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Dr. Gareth Howell Receives Shaffer Prize for Innovative Research

Dr. Gareth Howell (left) received the Shaffer Prize from Thomas Brunner
Dr. Gareth Howell (left) received the Shaffer Prize from Thomas Brunner

Gareth Howell, PhD (The Jackson Laboratory, Bar Harbor, Maine) was awarded the 2013 Shaffer Prize for Innovative Glaucoma Research for his study investigating the mechanism by which a spontaneous mutation prevents retinal ganglion cell death in glaucoma.

He received the award from Thomas M. Brunner, President and CEO of the Glaucoma Research Foundation, at the annual Catalyst for a Cure Benefit Gala at the Palace Hotel in San Francisco,

The Shaffer Prize, presented annually by the Glaucoma Research Foundation, recognizes the researcher whose project best exemplifies the pursuit of innovative ideas in the quest to better understand glaucoma. Dr. Howell’s prize-winning project “Understanding the Mechanisms of Wlds-mediated Protection in Glaucoma” was chosen by GRF’s Scientific Advisory Committee comprised of an esteemed group of experts in the field of glaucoma.

Gareth Howell, PhD received his Bachelor's degree in Molecular Biology from the University of Manchester, UK. He went on to join The Wellcome Trust Sanger Institute, Cambridge, UK where he studied for his PhD in comparative genomics and bioinformatics. In 2003 Howell joined the laboratory of Dr. John Schimenti, at The Jackson Laboratory in Bar Harbor, Maine, as a postdoctoral associate gaining hands-on experience using mice to study genes contributing to developmental disease. He then returned to the UK, taking a second postdoctoral position at The University of Sheffield, UK, to train with Dr. Stuart Wilson and Dr. Marysia Plazcek in powerful new methods for gene-silencing.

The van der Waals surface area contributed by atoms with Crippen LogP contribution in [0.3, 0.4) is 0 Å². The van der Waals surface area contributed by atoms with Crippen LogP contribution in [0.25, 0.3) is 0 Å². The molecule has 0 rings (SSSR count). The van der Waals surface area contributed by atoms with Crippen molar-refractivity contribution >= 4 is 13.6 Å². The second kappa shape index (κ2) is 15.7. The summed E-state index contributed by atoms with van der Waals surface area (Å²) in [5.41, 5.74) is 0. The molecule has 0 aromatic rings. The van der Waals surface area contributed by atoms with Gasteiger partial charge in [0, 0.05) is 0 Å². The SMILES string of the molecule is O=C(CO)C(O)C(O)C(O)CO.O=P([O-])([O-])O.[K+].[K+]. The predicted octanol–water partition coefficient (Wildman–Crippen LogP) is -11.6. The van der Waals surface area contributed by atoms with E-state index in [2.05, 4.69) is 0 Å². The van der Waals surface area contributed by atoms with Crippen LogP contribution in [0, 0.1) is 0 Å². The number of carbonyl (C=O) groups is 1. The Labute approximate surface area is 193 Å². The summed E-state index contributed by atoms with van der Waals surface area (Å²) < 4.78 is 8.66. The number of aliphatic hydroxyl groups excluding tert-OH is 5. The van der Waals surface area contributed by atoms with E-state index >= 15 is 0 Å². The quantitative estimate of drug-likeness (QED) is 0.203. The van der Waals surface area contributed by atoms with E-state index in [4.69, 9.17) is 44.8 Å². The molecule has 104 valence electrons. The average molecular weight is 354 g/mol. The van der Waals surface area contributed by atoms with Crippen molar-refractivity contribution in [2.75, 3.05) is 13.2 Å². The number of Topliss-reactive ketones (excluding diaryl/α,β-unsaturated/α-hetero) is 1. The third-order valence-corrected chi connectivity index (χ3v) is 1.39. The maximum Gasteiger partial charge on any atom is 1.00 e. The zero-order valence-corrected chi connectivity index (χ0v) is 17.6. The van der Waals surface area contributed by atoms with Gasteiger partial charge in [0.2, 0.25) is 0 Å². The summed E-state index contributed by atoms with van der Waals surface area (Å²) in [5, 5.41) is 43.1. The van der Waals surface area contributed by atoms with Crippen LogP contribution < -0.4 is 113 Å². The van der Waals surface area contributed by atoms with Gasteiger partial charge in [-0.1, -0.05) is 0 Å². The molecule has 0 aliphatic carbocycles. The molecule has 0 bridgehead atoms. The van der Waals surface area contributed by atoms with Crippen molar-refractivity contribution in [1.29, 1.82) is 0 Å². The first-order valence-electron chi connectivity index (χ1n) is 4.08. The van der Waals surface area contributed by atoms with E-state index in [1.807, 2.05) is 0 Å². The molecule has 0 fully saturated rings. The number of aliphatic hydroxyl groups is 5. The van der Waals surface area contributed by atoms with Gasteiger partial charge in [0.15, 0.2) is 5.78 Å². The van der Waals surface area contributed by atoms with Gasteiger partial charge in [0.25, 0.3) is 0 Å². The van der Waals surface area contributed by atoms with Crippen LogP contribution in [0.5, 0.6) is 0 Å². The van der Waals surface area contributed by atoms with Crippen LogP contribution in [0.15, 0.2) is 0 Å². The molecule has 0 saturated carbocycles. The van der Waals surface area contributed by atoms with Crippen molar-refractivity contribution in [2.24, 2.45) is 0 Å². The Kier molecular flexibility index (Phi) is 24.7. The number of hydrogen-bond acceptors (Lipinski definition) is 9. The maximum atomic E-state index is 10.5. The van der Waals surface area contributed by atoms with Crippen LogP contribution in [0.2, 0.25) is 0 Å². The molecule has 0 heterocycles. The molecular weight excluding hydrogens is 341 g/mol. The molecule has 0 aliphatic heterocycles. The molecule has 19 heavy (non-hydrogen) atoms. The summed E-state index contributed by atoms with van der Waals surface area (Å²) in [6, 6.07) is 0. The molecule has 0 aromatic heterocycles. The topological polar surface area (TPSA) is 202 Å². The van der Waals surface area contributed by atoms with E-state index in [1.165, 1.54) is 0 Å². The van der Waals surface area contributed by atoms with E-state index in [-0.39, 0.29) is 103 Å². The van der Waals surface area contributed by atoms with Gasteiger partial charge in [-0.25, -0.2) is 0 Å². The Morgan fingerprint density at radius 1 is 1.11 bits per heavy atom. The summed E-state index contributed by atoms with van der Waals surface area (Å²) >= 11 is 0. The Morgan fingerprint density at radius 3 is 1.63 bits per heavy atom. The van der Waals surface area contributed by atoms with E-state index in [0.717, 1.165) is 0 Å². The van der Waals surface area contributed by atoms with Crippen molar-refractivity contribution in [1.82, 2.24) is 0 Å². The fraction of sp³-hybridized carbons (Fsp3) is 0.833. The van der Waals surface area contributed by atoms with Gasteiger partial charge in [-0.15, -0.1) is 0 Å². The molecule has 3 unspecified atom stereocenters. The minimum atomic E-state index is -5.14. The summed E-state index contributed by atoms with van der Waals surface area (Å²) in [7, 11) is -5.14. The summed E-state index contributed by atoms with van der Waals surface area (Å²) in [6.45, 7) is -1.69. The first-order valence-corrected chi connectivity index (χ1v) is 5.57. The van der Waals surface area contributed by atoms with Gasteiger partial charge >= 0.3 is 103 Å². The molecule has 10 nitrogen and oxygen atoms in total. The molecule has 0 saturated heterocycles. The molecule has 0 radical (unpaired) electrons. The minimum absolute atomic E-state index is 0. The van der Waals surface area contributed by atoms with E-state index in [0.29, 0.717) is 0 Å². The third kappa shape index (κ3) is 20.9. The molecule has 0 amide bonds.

Dr. Howell returned to The Jackson Laboratory as an Associate Research Scientist in October 2005 working closely with Simon John to understand the neurobiology of glaucoma and to develop clinically relevant neuroprotective treatments. He is using his bioinformatics and other experience in a large-scale study of optic nerve genes that change in response to IOP. He is discovering genes that are involved in the earliest stages of glaucomatous neurodegeneration and his comprehensive study is also uncovering important factors that will help in the development of novel neuroprotective therapies.

He is now an assistant professor at Jackson Laboratory and is broadening his interest to study early stages of other age-related neurodegenerative diseases such as Alzheimer's disease.

Last reviewed on March 22, 2013

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